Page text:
Note

This should be set to yes when autofs mounts in the system should show up in the container.

MEMORY FS TYPE: This option allows admins to choose the temporary filesystem used by SingularityCE. Temporary filesystems are primarily used for system directories like /dev when the host system directory is not mounted within the container.

Note

For Cray CLE 5 and 6, up to CLE 6.0.UP05, there is an issue (kernel panic) when Singularity uses tmpfs, so on affected systems it’s recommended to set this value to ramfs to avoid a kernel panic

Bind Mount Management

BIND PATH: This option is used for defining a list of files or directories to automatically be made available when SingularityCE runs a container. In order to successfully mount listed paths the file or directory path must exist within the container, or SingularityCE has either overlay or underlay support enabled.

Note

This option is ignored when containers are invoked with the --contain option.

You can define the a bind point where the source and destination are identical:

bind path = /etc/localtime

Or you can specify different source and destination locations using:

bind path = /etc/singularity/default-nsswitch.conf:/etc/nsswitch.conf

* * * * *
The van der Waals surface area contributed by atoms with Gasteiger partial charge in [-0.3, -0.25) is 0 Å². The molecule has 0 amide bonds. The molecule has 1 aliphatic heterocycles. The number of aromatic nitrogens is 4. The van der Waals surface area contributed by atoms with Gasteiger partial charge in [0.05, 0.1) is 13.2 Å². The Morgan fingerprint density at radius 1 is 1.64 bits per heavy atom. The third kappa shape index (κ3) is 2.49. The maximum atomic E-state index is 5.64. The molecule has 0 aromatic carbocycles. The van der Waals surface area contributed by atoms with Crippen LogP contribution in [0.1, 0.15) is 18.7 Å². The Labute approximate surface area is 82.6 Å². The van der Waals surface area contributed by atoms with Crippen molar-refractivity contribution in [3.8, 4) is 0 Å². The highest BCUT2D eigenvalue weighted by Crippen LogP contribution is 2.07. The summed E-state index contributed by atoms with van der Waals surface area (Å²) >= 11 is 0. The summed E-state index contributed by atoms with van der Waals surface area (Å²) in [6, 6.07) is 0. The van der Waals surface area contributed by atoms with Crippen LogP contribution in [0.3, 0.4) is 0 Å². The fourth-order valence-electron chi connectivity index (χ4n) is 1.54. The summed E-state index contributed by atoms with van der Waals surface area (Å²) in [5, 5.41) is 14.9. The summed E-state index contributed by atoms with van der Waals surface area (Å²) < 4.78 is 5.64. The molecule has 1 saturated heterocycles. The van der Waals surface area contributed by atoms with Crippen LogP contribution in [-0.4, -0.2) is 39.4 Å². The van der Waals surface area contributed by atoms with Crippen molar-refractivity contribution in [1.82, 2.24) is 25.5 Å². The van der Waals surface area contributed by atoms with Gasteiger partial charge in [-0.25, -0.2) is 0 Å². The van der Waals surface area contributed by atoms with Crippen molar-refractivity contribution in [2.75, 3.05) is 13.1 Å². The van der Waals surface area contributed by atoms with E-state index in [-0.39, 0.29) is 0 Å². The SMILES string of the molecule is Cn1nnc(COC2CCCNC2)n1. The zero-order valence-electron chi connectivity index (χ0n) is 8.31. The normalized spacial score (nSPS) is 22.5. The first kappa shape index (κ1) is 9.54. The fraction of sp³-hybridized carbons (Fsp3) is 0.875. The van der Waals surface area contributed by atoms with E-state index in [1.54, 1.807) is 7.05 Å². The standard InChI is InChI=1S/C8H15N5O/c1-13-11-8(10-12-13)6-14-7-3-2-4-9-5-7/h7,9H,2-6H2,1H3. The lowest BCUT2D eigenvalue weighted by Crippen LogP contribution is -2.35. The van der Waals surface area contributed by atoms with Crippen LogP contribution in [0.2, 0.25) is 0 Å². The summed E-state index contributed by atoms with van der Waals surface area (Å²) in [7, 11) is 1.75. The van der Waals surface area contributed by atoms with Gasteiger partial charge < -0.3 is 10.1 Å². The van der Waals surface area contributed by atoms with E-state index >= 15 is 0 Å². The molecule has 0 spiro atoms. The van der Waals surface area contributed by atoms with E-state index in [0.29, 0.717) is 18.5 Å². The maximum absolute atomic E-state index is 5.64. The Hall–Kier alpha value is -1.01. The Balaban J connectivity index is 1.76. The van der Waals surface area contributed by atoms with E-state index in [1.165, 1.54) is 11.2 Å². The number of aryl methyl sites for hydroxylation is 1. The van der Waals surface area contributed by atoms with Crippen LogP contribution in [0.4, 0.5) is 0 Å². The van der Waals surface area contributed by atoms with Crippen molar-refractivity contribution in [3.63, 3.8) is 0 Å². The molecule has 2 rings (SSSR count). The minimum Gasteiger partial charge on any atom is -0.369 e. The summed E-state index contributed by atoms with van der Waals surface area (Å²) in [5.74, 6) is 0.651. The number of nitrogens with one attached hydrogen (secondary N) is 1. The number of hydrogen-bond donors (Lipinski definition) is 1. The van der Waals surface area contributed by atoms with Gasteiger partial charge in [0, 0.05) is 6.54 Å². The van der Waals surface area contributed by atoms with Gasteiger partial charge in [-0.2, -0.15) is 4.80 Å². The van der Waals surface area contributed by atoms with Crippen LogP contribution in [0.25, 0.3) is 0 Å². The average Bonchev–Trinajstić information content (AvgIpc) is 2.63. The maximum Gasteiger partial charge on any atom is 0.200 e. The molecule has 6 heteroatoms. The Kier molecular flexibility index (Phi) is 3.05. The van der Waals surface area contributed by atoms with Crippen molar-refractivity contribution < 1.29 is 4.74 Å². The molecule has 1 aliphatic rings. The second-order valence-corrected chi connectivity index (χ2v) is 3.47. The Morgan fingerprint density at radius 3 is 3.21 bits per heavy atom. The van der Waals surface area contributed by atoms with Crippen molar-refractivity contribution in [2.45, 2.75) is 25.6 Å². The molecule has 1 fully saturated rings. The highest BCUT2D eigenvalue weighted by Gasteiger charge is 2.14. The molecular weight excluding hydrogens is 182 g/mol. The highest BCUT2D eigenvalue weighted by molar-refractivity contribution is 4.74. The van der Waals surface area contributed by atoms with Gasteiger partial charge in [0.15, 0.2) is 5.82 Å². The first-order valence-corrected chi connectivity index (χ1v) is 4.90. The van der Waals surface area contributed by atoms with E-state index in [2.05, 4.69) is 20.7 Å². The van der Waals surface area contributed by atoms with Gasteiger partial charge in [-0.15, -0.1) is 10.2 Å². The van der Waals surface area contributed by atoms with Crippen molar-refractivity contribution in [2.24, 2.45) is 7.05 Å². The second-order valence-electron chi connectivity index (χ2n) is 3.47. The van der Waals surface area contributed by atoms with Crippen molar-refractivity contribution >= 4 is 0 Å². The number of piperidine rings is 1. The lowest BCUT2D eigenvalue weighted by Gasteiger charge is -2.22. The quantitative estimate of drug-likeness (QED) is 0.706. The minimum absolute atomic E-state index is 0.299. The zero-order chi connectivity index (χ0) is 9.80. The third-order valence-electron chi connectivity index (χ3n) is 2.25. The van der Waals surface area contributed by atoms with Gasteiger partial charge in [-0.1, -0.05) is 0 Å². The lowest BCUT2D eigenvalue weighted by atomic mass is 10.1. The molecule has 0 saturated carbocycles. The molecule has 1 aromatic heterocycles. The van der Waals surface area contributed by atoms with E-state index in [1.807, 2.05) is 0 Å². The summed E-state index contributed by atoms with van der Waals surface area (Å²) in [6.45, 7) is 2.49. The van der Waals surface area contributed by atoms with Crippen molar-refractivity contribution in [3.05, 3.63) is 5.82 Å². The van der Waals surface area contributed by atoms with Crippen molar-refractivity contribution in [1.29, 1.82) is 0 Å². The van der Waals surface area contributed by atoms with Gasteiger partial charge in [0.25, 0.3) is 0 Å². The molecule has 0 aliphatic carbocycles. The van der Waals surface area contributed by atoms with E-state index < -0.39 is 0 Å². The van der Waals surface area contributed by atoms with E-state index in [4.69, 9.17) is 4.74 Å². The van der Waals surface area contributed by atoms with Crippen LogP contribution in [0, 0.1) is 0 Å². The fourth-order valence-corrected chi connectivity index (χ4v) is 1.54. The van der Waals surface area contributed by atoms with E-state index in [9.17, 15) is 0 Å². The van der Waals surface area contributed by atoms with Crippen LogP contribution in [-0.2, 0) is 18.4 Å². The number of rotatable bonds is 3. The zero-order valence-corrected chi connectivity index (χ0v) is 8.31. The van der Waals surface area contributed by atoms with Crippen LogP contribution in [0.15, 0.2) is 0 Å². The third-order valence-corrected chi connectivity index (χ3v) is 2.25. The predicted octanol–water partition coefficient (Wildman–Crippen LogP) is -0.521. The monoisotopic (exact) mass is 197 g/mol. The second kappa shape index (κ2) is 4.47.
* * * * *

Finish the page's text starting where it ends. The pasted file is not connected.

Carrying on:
USER BIND CONTROL: This allows admins to decide if users can define bind points at runtime. By Default, this option is set to YES, which means users can specify bind points, scratch and tmp locations.

Limiting Container Execution

There are several ways to limit container execution as an admin listed below. If stricter controls are required, check out the Execution Control List.

LIMIT CONTAINER OWNERS: This restricts container execution to only allow conatiners that are owned by the specified user.

Note

This feature will only apply when SingularityCE is running in SUID mode and the user is non-root. By default this is set to NULL.

LIMIT CONTAINER GROUPS: This restricts container execution to only allow conatiners that are owned by the specified group.

Note

This feature will only apply when SingularityCE is running in SUID mode and the user is non-root. By default this is set to NULL.

LIMIT CONTAINER PATHS: This restricts container execution to only allow containers that are located within the specified path prefix.

Note

This feature will only apply when SingularityCE is running in SUID mode and the user is non-root. By default this is set to NULL.

ALLOW CONTAINER ${TYPE}: This option allows admins to limit the types of image formats that can be leveraged by users with SingularityCE. Formats include squashfs which is used by SIF and v2.x Singularity images, extfs which is used for writable overlays and some legacy Singularity images, dir which is used by sandbox images and encrypted which is only used by SIF images to encrypt filesystem contents.

Note

These limitations do not apply to the root user.

Networking Options

The --network option can be used to specify a CNI networking configuration that will be used when running a container with network virtualization. Unrestricted use of CNI network configurations requires root privilege, as certain configurations may disrupt the host networking environment.